Last month, the United States District Court for the Southern District of New York (S.D.N.Y.) issued a ruling on a motion to dismiss in Segedie v. Hain Celestial Grp., Inc., allowing a consumer class action alleging false and misleading “organic” claims to move forward, finding that these claims under state consumer protection laws were not preempted by federal organic laws and regulations.
Plaintiffs in this case allege that they purchased various “Earth’s Best” brand foods and other products sold by Hain Celestial. The complaint identifies 62 food products and 12 body care products labeled as “organic,” and seven foods products and eight body care products labeled “natural” or “all natural”, alleging that these claims were false and misleading because the products contain ingredients that they allege are synthetic or are not permitted in organic products under the National Organic Program (NOP) regulations, even if the products were certified organic by a USDA accredited certifying agent.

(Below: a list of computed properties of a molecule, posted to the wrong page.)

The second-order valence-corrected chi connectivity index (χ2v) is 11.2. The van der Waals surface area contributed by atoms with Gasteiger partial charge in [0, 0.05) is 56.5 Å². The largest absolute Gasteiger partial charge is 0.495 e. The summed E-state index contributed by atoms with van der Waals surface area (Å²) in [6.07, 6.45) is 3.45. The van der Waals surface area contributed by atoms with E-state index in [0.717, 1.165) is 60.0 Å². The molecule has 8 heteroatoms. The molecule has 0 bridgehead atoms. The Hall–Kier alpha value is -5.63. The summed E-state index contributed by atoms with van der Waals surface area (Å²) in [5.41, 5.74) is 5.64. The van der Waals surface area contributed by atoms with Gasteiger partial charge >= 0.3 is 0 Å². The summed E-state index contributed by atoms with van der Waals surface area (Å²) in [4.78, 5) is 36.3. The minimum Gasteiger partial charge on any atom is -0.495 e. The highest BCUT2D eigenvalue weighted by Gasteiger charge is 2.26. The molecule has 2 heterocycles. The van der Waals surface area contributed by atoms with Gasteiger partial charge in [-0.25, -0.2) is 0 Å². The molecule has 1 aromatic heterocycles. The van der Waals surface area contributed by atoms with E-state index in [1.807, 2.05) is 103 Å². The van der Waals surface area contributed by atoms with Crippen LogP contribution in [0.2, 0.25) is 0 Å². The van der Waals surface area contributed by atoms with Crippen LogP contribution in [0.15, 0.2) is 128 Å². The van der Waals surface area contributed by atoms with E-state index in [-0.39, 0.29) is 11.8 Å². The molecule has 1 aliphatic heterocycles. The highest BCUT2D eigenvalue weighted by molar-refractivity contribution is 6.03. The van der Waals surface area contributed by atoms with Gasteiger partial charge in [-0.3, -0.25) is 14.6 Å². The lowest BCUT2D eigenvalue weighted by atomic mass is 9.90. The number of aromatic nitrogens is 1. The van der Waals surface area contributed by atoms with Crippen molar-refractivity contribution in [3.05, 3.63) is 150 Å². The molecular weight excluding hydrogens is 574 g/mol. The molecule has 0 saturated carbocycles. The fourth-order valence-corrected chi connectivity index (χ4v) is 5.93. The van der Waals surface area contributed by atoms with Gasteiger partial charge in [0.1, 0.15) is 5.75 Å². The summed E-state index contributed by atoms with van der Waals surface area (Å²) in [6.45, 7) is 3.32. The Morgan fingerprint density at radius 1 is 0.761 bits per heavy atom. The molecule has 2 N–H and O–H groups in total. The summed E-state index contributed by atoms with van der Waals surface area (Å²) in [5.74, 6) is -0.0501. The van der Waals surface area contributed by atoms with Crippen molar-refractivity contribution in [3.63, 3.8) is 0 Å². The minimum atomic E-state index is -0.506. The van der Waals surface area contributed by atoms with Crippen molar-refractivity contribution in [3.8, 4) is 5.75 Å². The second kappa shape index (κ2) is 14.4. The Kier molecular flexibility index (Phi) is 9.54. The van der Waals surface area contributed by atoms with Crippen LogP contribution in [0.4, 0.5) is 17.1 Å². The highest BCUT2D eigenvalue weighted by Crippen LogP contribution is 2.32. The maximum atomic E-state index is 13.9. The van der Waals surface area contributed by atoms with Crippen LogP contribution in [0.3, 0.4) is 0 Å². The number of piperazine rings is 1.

The court held that federal law did not preempt the state cause of action regarding the organic claims and denied the motion to dismiss with regards to those claims.
So is “organic” the new natural? Does this ruling open the door for a natural-esque deluge of class actions? We’ll have to see, but we found the decision troubling. The court’s willingness to allow plaintiffs to second-guess the decision by an NOP certifying agent that a product qualifies as organic may indeed open the door to a flood of class actions and seems to be the type of conflict that the preemption doctrine was meant to avoid. If a marketer cannot rely on that certification, doesn’t that gut the certification program that Congress created?
The GLP aggregated and excerpted this blog/article to reflect the diversity of news, opinion and analysis. Read full, original post: Is Organic the New Natural?: The Impact of a Court Holding that an “Organic” Claim Is Not Preempted By Federal Law